- Review Price: £970.70
With most manufacturers now comfortable with the basics of LCD TV production, we’re starting to see a sudden, widespread and welcome charge to tackle the seemingly intractable technological problems that are arguably stoping big-screen LCDs from reaching the same giddy picture quality heights as the best plasmas out there.
In the case of Samsung’s 40in LE40N73, this ‘problem solving’ drive is focused on the rather key area of colour. Usually LCDs struggle to deliver a wide and believable colour range, but Samsung has come up with what it claims is a solution in the form of eXtended Wide Colour Gamut (XWCG): a new backlight phosphor solution that apparently produces up to 30 per cent more of the ‘real world’ colour gamut than LCD can usually manage.
We’ll get to whether this new feature works shortly, but in the meantime we’ve got some genuinely extravagant aesthetics to cover. The 40N73’s gloss black finish, stylish angles and application of a cute angled strip along the bottom go together sublimely well – so well, in fact, that it’s quite possibly the finest looking 40in LCD TV ever.
The set is seriously healthily connected, too. Twin HDMI support leads the way, backed up by the inevitable set of component video jacks for analogue high definition duties. But there’s also an unusually wide-ranging selection of what might best be called ‘multimedia’ jacks, in the form of a D-Sub PC input; slots for various multimedia storage card formats; a USB slot for playing back digital photos from USB storage devices; and even a PictBridge jack for sending an image you’re viewing to a printer!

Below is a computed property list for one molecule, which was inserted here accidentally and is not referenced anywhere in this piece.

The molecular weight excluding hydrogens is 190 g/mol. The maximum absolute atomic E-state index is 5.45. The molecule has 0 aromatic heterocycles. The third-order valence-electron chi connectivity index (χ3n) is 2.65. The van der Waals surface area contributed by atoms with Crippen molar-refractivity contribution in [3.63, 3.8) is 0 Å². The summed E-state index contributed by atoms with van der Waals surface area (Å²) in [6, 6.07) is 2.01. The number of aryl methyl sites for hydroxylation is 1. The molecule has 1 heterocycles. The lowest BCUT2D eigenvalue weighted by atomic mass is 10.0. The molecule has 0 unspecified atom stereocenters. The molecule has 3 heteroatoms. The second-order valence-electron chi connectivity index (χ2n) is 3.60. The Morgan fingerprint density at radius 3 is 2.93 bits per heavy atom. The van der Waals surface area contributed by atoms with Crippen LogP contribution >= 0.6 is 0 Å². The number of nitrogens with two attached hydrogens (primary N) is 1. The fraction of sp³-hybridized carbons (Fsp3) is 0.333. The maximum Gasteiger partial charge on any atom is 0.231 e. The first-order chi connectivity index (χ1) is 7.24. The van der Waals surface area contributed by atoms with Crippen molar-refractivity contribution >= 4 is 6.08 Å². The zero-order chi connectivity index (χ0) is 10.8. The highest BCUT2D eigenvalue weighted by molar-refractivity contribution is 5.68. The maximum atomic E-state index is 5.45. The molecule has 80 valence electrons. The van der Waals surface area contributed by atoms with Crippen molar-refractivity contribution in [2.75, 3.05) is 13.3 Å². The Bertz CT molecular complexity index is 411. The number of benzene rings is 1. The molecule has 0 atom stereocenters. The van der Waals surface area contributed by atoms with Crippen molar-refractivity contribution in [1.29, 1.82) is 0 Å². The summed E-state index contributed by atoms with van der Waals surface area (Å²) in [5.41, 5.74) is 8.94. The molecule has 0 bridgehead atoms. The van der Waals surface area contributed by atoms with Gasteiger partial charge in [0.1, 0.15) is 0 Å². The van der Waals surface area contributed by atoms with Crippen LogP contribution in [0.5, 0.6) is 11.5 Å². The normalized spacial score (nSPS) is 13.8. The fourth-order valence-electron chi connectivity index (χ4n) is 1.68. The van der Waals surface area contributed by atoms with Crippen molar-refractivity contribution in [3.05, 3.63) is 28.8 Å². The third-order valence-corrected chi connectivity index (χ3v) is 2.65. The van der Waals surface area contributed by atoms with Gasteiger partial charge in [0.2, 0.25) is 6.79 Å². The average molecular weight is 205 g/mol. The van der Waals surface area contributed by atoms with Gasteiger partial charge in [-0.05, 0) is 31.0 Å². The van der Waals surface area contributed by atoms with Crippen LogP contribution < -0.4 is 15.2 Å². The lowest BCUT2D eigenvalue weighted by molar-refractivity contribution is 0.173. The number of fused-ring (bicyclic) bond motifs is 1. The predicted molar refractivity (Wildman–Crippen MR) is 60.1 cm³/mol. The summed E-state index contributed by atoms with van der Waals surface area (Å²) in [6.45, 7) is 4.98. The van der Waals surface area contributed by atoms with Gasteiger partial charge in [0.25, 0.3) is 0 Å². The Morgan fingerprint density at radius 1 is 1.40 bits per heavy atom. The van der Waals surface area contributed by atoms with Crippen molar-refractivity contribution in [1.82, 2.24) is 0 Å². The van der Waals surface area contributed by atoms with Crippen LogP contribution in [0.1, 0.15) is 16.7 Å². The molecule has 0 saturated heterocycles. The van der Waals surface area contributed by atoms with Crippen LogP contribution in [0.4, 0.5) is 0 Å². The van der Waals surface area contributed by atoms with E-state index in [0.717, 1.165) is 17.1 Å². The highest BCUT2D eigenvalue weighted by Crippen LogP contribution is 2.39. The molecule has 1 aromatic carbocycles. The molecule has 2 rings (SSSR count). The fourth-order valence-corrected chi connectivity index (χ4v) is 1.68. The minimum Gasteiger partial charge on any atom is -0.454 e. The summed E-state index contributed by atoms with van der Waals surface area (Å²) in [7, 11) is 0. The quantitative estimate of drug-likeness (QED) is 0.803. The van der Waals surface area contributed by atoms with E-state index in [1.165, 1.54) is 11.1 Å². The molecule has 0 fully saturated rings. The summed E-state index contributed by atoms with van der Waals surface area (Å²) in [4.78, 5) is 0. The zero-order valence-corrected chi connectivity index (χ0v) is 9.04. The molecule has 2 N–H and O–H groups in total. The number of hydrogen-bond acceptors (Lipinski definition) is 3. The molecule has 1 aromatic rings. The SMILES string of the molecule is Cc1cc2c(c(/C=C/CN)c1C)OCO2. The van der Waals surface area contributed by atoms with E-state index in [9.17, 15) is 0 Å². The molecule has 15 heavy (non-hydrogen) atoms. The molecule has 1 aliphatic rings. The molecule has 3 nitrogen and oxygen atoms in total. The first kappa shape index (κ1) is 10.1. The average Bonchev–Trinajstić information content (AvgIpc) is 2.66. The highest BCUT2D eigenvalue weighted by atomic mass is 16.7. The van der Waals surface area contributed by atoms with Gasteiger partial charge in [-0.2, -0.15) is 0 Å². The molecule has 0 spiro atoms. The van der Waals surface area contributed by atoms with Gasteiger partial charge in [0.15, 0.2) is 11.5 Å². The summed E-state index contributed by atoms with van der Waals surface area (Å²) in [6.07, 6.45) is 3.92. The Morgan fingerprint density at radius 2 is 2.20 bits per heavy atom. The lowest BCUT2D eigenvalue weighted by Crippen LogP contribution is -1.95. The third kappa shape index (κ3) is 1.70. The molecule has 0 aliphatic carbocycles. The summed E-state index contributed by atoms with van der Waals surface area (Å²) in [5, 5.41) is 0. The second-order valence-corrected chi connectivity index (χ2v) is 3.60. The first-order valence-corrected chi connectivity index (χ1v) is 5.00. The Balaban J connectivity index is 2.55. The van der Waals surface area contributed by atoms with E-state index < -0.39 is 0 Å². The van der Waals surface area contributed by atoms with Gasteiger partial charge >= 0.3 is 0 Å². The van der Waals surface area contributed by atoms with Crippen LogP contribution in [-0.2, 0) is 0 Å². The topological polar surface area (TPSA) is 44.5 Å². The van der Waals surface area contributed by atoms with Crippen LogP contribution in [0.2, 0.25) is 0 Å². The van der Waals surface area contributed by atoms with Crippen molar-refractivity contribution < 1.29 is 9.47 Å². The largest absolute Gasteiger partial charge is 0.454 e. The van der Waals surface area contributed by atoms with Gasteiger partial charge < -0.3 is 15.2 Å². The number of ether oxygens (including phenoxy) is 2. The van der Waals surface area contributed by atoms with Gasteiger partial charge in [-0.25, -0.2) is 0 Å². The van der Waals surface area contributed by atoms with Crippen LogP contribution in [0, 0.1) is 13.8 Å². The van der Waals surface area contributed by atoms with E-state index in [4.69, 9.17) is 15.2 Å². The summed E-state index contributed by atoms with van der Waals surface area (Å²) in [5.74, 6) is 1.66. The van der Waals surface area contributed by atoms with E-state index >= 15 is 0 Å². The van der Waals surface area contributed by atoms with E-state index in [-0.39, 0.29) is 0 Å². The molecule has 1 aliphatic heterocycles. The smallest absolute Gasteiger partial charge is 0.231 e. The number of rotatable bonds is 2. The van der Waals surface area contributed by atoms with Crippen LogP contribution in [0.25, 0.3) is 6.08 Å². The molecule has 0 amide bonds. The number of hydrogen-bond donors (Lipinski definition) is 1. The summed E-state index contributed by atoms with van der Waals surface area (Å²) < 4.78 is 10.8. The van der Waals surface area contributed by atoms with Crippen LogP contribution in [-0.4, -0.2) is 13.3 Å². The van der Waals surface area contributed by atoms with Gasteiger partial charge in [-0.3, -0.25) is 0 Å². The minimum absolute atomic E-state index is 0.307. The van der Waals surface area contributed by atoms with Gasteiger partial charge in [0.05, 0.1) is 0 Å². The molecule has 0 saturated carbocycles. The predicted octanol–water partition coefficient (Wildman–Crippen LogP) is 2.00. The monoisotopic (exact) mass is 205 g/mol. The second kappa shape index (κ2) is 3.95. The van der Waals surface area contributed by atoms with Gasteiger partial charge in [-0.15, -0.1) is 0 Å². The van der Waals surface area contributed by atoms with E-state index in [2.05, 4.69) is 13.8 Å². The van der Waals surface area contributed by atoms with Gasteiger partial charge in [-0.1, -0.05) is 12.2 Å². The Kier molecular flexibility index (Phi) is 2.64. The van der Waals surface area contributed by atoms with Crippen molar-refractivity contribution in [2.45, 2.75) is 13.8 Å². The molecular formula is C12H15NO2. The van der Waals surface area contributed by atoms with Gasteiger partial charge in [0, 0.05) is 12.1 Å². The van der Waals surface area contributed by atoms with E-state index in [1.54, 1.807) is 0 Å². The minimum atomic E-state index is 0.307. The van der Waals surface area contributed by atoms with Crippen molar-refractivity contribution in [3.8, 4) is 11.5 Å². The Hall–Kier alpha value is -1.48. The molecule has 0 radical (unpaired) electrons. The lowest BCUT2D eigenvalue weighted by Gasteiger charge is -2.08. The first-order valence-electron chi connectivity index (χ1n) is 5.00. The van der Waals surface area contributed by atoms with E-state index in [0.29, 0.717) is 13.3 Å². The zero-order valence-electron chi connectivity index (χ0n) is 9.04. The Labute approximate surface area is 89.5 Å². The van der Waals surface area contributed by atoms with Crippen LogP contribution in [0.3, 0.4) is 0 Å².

Needless to say you get the connection basics too – Scarts, S-Video, composite video. But there is one final little eye-catcher to note: a CAM slot for adding subscription TV cards that instantly reveals the presence of a built in digital tuner.
Hunting for features beyond the digital tuner and wide colour gamut system we’ve already touched on, the first thing we spot is Samsung’s Digital Natural Image engine (DNIe) picture processor, aimed at making a range of different picture elements – colour, detail, motion, contrast, etc – look better.
Elsewhere the set employs 10-bit video processing that’s claimed to help the 40N73 achieve a striking 25.6 billion colours, while black levels should be boosted by the use of a dynamic backlight system whereby the light output is automatically reduced when a dark scene is detected. Thanks to this feature, Samsung claims a seriously high contrast ratio (by LCD standards) for the 40N73 of 6000:1.
Within the TV’s onscreen menus, meanwhile, the most interesting features we uncovered were a few picture in picture options, and a neatly presented 7-day electronic programme guide to support the digital tuner.
First impressions of the 40N73’s pictures are frankly little short of scary. They hit you like a truck – which is not, of course, a good thing. Colours are intense to the point of gaudiness, brightness levels make you squint, and there’s a fairly unpleasant amount of video noise around.
Thankfully this horror show turns out to not be inherent to the TV’s performance, but rather a function of the bonkers factory presets Samsung ships the TV with. Spend some quality time shunting the brightness, contrast and colour settings downwards, and the picture soon becomes a whole lot more appealing.